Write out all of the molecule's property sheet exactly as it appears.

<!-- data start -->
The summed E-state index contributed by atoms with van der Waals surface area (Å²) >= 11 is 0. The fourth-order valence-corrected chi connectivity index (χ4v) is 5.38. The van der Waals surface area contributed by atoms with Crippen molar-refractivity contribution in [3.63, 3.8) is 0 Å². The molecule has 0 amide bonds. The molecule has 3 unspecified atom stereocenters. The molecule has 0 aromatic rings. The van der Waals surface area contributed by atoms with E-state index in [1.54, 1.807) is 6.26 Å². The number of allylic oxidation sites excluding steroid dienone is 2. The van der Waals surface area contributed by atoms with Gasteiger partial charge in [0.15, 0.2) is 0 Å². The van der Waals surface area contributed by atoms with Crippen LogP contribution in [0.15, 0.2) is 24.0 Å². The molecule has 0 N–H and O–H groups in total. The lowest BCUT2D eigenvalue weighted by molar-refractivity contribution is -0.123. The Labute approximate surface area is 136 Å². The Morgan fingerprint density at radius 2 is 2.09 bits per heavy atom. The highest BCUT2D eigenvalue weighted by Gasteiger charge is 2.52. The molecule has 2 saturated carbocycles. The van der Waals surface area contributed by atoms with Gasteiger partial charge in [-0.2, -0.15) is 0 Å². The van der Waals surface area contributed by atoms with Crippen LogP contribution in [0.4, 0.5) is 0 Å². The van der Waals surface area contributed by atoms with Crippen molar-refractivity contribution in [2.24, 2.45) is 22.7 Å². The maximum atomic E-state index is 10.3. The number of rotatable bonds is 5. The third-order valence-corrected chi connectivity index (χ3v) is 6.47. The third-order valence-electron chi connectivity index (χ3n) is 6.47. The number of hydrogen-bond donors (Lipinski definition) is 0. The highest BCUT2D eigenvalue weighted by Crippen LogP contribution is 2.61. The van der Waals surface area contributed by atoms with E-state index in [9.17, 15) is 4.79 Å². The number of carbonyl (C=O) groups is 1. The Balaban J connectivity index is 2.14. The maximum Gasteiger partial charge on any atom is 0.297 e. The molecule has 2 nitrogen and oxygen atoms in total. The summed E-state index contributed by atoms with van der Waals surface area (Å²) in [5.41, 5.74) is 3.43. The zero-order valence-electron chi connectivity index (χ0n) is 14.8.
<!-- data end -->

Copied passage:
The summed E-state index contributed by atoms with van der Waals surface area (Å²) >= 11 is 0. The fourth-order valence-corrected chi connectivity index (χ4v) is 5.38. The van der Waals surface area contributed by atoms with Crippen molar-refractivity contribution in [3.63, 3.8) is 0 Å². The molecule has 0 amide bonds. The molecule has 3 unspecified atom stereocenters. The molecule has 0 aromatic rings. The van der Waals surface area contributed by atoms with E-state index in [1.54, 1.807) is 6.26 Å². The number of allylic oxidation sites excluding steroid dienone is 2. The van der Waals surface area contributed by atoms with Gasteiger partial charge in [0.15, 0.2) is 0 Å². The van der Waals surface area contributed by atoms with Crippen LogP contribution in [0.15, 0.2) is 24.0 Å². The molecule has 0 N–H and O–H groups in total. The lowest BCUT2D eigenvalue weighted by molar-refractivity contribution is -0.123. The Labute approximate surface area is 136 Å². The Morgan fingerprint density at radius 2 is 2.09 bits per heavy atom. The highest BCUT2D eigenvalue weighted by Gasteiger charge is 2.52. The molecule has 2 saturated carbocycles. The van der Waals surface area contributed by atoms with Gasteiger partial charge in [-0.2, -0.15) is 0 Å². The van der Waals surface area contributed by atoms with Crippen LogP contribution in [0.4, 0.5) is 0 Å². The van der Waals surface area contributed by atoms with Crippen molar-refractivity contribution in [2.24, 2.45) is 22.7 Å². The maximum atomic E-state index is 10.3. The number of rotatable bonds is 5. The third-order valence-corrected chi connectivity index (χ3v) is 6.47. The third-order valence-electron chi connectivity index (χ3n) is 6.47. The number of hydrogen-bond donors (Lipinski definition) is 0. The highest BCUT2D eigenvalue weighted by Crippen LogP contribution is 2.61. The van der Waals surface area contributed by atoms with E-state index in [9.17, 15) is 4.79 Å². The number of carbonyl (C=O) groups is 1. The Balaban J connectivity index is 2.14. The maximum Gasteiger partial charge on any atom is 0.297 e. The molecule has 2 nitrogen and oxygen atoms in total. The summed E-state index contributed by atoms with van der Waals surface area (Å²) in [5.41, 5.74) is 3.43. The zero-order valence-electron chi connectivity index (χ0n) is 14.8.